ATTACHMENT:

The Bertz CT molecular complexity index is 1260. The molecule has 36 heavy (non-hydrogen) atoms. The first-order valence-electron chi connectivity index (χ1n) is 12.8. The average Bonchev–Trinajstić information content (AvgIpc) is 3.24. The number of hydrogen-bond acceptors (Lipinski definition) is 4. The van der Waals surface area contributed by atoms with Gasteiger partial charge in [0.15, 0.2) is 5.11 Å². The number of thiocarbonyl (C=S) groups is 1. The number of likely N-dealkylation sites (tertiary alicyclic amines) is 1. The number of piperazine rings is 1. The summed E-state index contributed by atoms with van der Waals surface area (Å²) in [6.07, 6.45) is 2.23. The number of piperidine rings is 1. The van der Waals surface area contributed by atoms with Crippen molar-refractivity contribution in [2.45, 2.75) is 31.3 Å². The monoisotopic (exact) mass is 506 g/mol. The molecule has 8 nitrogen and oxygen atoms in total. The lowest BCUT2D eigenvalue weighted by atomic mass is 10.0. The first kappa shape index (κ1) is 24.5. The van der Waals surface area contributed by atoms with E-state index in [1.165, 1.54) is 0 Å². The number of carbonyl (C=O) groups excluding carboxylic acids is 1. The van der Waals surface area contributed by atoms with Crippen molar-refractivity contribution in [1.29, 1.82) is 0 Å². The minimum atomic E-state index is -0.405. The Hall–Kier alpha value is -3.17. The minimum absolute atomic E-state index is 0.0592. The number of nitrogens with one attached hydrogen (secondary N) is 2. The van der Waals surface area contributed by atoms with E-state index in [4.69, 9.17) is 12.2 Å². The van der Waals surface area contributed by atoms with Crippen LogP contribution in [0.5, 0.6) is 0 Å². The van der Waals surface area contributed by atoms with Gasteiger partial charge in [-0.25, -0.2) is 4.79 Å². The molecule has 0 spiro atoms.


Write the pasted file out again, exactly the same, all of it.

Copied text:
The Bertz CT molecular complexity index is 1260. The molecule has 36 heavy (non-hydrogen) atoms. The first-order valence-electron chi connectivity index (χ1n) is 12.8. The average Bonchev–Trinajstić information content (AvgIpc) is 3.24. The number of hydrogen-bond acceptors (Lipinski definition) is 4. The van der Waals surface area contributed by atoms with Gasteiger partial charge in [0.15, 0.2) is 5.11 Å². The number of thiocarbonyl (C=S) groups is 1. The number of likely N-dealkylation sites (tertiary alicyclic amines) is 1. The number of piperazine rings is 1. The summed E-state index contributed by atoms with van der Waals surface area (Å²) in [6.07, 6.45) is 2.23. The number of piperidine rings is 1. The van der Waals surface area contributed by atoms with Crippen molar-refractivity contribution in [2.45, 2.75) is 31.3 Å². The monoisotopic (exact) mass is 506 g/mol. The molecule has 8 nitrogen and oxygen atoms in total. The lowest BCUT2D eigenvalue weighted by atomic mass is 10.0. The first kappa shape index (κ1) is 24.5. The van der Waals surface area contributed by atoms with E-state index in [1.165, 1.54) is 0 Å². The number of carbonyl (C=O) groups excluding carboxylic acids is 1. The van der Waals surface area contributed by atoms with Crippen molar-refractivity contribution in [1.29, 1.82) is 0 Å². The minimum atomic E-state index is -0.405. The Hall–Kier alpha value is -3.17. The minimum absolute atomic E-state index is 0.0592. The number of nitrogens with one attached hydrogen (secondary N) is 2. The van der Waals surface area contributed by atoms with E-state index in [4.69, 9.17) is 12.2 Å². The van der Waals surface area contributed by atoms with Crippen LogP contribution in [0.5, 0.6) is 0 Å². The van der Waals surface area contributed by atoms with Gasteiger partial charge in [-0.25, -0.2) is 4.79 Å². The molecule has 0 spiro atoms.